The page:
Jay Gruden sticking by brother amid resignation: 'He'll bounce back'

By , Audacy

Jon Gruden has reached the lowest of lows after resigning as head coach of the Las Vegas Raiders on Monday due to emails that leaked which contained him using homophobic slurs and racist tropes.

The emails were sent to Bruce Allen, who held several high executive positions with the Washington Football Team, which is where Gruden’s brother, Jay, was head coach from 2014-2019.

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Yet, Jay was as shocked as everybody else by the leaks and told Chris Russell and Pete Medhurst of The Team 980 on Tuesday that he plans to stand by his brother and expects him to bounce back from this controversy.

“It’s not anything we could have ever anticipate happening,” Jay said. “Unfortunately, what happened already happened. Jon’s already apologized…I’ll let him handle his business. I’m always there for his support. He’s always there for mine at a time of crises. He’ll bounce back in a big way. He always has. Always will.”

The emails — which were discovered in the NFL’s workplace investigation of the Washington Football Team — dated back to 2011, before Gruden returned as a coach in the league but worked as a Monday Night Football announcer for ESPN.

Jon’s emails came to light after they appeared to have been leaked, with the Wall Street Journal and New York Times both obtaining them.

Jay seemed to take issue that these were private conversations.

“We understand what’s at stake when we take the job,” he said. “Things aren’t private when you think they are private. At end of the day, he loves the NFL…he’s done so many great things for so many people. … He’s been an incredible influence as far as football is concerned. To bring him down, so to speak, is unfortunate. I think, like I said, it’s brutal. From a brother’s standpoint he’s been nothing but supportive of me. … We’re going to stay together and get through this.”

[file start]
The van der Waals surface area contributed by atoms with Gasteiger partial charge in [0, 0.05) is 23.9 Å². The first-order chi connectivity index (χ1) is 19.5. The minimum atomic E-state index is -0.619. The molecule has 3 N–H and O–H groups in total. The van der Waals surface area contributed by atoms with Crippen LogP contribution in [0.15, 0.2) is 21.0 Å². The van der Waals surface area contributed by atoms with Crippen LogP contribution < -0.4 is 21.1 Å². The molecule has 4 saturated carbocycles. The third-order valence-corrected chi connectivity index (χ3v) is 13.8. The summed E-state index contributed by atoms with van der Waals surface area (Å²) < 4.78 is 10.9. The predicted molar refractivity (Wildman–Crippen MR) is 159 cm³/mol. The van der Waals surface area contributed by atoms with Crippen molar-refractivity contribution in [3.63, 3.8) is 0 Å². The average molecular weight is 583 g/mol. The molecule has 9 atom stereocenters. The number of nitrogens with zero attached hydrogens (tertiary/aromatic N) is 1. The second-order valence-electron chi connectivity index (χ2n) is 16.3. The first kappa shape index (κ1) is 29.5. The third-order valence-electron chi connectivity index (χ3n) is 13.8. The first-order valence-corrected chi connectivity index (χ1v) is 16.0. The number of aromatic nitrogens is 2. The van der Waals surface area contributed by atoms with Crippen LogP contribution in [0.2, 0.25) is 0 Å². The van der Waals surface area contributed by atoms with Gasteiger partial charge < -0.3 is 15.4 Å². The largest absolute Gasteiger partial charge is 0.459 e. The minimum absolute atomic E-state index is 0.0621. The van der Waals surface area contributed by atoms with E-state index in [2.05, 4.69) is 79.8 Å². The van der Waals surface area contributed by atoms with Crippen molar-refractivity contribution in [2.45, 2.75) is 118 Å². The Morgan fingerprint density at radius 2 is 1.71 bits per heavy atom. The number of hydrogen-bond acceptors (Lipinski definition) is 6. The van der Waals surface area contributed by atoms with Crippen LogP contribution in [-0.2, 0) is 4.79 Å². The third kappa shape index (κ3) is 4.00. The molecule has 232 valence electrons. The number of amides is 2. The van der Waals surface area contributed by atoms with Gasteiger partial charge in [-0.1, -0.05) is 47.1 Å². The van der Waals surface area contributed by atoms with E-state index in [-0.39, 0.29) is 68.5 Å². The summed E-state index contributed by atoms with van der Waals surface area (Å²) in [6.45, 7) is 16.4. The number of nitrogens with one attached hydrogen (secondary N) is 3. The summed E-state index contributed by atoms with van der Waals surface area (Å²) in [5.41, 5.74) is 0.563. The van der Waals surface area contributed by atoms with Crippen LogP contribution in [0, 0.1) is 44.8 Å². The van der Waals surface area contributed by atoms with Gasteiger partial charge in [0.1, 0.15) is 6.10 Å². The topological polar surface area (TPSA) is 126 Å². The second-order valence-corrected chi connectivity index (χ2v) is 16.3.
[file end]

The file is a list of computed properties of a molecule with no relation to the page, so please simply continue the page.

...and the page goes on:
Jay also revealed in the interview that he was at no point questioned by Beth Wilkinson, who was leading the investigation into the workplace culture at Washington.

Jay also argued in the interview (which you can listen to in full above) that the language used in the emails his brother sent to Allen is not commonplace in the NFL.

“I wouldn’t say it’s commonplace. I think people in personal circles talk their own personal way from their own groups they think are private,” he said. “You may say some stuff to a good buddy of yours you’ve known for a long time that you wouldn’t say to anybody else in the world. On the golf course, I might say a few things I would never say to anyone else. Just the way it is. [Jon’s] a great person, great human and great football coach but I wouldn’t say it’s commonplace. It just happened the way it happened.”

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